This article needs additional citations for verification. (November 2013) (Learn how and when to remove this template message)
Hominy is made in a process called nixtamalization. To make hominy, field corn (maize) grain is dried, then treated by soaking and cooking the mature (hard) grain in a dilute solution of lye (sodium hydroxide) (which can be produced from water and wood ash) or of slaked lime (calcium hydroxide, e.g. from lime (material), as in limestone, not from lime (fruit)). The soaked maize is washed. Alkalinity helps dissolve hemicellulose, the major glue-like component of the maize cell walls, loosens the hulls from the kernels, and softens the corn. Also, soaking the corn in lye kills the seed's germ, which keeps it from sprouting while in storage. Finally, in addition to providing a source of dietary calcium, the lye or lime reacts with the corn so that the nutrient niacin can be assimilated by the digestive tract. People consume hominy in intact kernels, grind it into sand-sized particles for grits, or into flour.
In Mexican cooking, hominy is finely ground to make masa. Fresh masa that has been dried and powdered is called masa seca or masa harina. Some of the corn oil breaks down into emulsifying agents (monoglycerides and diglycerides), and facilitates bonding the corn proteins to each other. The divalent calcium in lime acts as a cross-linking agent for protein and polysaccharide acidic side chains. Cornmeal from untreated ground corn cannot form a dough with the addition of water, but the chemical changes in masa (aka masa nixtamalera) make dough formation possible, for tortillas and other food.
Previously, consuming untreated corn was thought to cause pellagra (niacin deficiency)—either from the corn itself or some infectious element in untreated corn. However, further advancements showed that it is a correlational, not causal, relationship. In the 1700s and 1800s, areas that depended highly on corn as a diet staple were more likely to have pellagra. This is because humans cannot absorb niacin in untreated corn. The nixtamalization process frees niacin into a state where the intestines can absorb it. This was discovered primarily by exploring why Mexican people who depended on maize did not develop pellagra. One reason was that Mayans treated corn in an alkaline solution to soften it, in the process now called nixtamalization. The earliest known use of nixtamalization was in what is present-day southern Mexico and Guatemala around 1500–1200 BC.
In Central American and Mexican cuisine, people cook masa nixtamalera with water and milk to make a thick, gruel-like beverage called atole. When they make it with chocolate and sugar, it becomes atole de chocolate. Adding anise and piloncillo to this mix creates champurrado, a popular breakfast drink.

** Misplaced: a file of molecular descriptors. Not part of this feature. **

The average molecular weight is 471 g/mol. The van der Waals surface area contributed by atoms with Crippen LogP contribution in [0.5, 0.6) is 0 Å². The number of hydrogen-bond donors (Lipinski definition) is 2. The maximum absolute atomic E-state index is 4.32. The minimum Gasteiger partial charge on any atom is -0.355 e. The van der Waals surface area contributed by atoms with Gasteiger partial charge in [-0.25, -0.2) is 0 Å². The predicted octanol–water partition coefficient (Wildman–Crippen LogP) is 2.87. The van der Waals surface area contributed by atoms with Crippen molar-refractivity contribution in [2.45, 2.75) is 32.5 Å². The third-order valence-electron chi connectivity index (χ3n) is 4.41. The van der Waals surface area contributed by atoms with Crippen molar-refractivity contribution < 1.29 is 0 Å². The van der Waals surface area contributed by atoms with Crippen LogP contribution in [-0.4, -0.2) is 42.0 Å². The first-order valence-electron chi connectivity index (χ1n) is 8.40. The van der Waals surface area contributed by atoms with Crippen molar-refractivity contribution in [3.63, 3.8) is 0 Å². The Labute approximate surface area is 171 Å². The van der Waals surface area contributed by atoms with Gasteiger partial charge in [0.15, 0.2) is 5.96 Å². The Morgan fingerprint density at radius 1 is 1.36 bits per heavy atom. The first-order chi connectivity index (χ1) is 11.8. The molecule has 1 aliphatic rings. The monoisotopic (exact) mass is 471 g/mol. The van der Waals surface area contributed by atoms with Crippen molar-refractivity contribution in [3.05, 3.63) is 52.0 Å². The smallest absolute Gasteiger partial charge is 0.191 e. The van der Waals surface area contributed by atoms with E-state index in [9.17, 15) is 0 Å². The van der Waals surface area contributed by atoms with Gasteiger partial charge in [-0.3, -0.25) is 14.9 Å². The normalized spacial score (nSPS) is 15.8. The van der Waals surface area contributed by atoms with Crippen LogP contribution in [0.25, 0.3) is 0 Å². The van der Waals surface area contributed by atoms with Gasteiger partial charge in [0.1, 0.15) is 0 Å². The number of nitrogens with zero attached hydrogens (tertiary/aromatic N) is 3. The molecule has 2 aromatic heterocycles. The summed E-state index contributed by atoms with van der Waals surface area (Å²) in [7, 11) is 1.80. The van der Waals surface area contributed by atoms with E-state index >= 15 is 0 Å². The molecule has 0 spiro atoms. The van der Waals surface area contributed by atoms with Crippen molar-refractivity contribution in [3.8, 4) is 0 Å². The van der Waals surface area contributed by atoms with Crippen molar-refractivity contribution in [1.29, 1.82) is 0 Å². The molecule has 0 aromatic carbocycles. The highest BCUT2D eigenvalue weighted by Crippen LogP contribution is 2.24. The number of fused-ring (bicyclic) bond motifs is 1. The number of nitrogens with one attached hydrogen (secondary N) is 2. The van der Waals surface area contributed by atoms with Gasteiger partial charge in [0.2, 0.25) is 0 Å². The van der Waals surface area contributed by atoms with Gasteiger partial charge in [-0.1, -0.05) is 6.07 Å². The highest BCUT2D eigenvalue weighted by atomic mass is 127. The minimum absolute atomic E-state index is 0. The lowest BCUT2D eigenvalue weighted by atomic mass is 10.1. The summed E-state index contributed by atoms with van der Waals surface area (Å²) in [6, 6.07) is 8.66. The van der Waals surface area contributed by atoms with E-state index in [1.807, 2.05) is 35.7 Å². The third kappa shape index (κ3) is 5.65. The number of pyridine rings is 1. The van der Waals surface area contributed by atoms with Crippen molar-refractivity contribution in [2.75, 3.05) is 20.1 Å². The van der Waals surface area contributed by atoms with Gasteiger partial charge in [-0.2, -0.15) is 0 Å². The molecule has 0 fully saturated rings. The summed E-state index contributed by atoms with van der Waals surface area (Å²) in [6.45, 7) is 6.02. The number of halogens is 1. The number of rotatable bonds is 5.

The English term hominy derives from the Powhatan language word for prepared maize. Many other indigenous American cultures also made hominy, and integrated it into their diet. Cherokees, for example, made hominy grits by soaking corn in a weak lye solution produced by leaching hardwood ash with water, and then beating it with a kanona (ᎧᏃᎾ), or corn beater. They used grits to make a traditional hominy soup (gvnohenv amagii ᎬᏃᎮᏅ ᎠᎹᎩᎢ) that they let ferment (gvwi sida amagii ᎬᏫ ᏏᏓ ᎠᎹᎩᎢ), cornbread, dumplings (digunvi ᏗᎫᏅᎢ), or, in post-contact times, fried with bacon and green onions.
Hominy recipes include pozole (a Mexican stew of hominy and pork, chicken, or other meat), hominy bread, hominy chili, hog 'n' hominy, casseroles and fried dishes. In Latin America there are a variety of dishes referred to as mote. Hominy can be ground coarsely for grits, or into a fine mash dough (masa) used extensively in Latin American cuisine. Many islands in the West Indies, notably Jamaica, also use hominy (known as cornmeal or polenta, though different from Italian polenta) to make a sort of porridge with corn starch or flour to thicken the mixture and condensed milk, vanilla, and nutmeg.
Rockihominy, a popular trail food in the 19th and early 20th centuries, is dried corn roasted to a golden brown, then ground to a very coarse meal, almost like hominy grits. Hominy is also used as animal feed.
|Wikibooks Cookbook has a recipe/module on|
|Look up hominy in Wiktionary, the free dictionary.|
- Thigpen, Susan (October 1983). "Hominy - Mountain Recipe". The Mountain Laurel. Retrieved 17 November 2013.
- Fussell, Betty H. (1992). The Story of Corn. UNM Press. p. 204. ISBN 9780826335920.
- Carpenter, KJ (1983). "The relationship of pellagra to corn and the low availability of niacin in cereals". Experientia. Supplementum. 44 (44): 197–222. PMID 6357846.
- Galiano, Amanda. "Southern Slang: G-P". About.com. Retrieved 17 November 2013.
- "Hominy Soup #3 (Gv-No-He-Nv A-Ma-Gi-i)". Native Way Cookbook. Wisdom Keepers, Inc. Archived from the original on 26 April 2009. Retrieved 17 November 2013.
- "Hominy Soup #1 (Gv-Wi Si-Da A-Ma-Gi-i)". Native Way Cookbook. Wisdom Keepers, Inc. Archived from the original on June 26, 2009. Retrieved 17 November 2013.
- "Dumplings, Lye (Di-Gu-Nv-I)". Native Way Cookbook. Wisdom Keepers, Inc. Archived from the original on 2 November 2000. Retrieved 17 November 2013.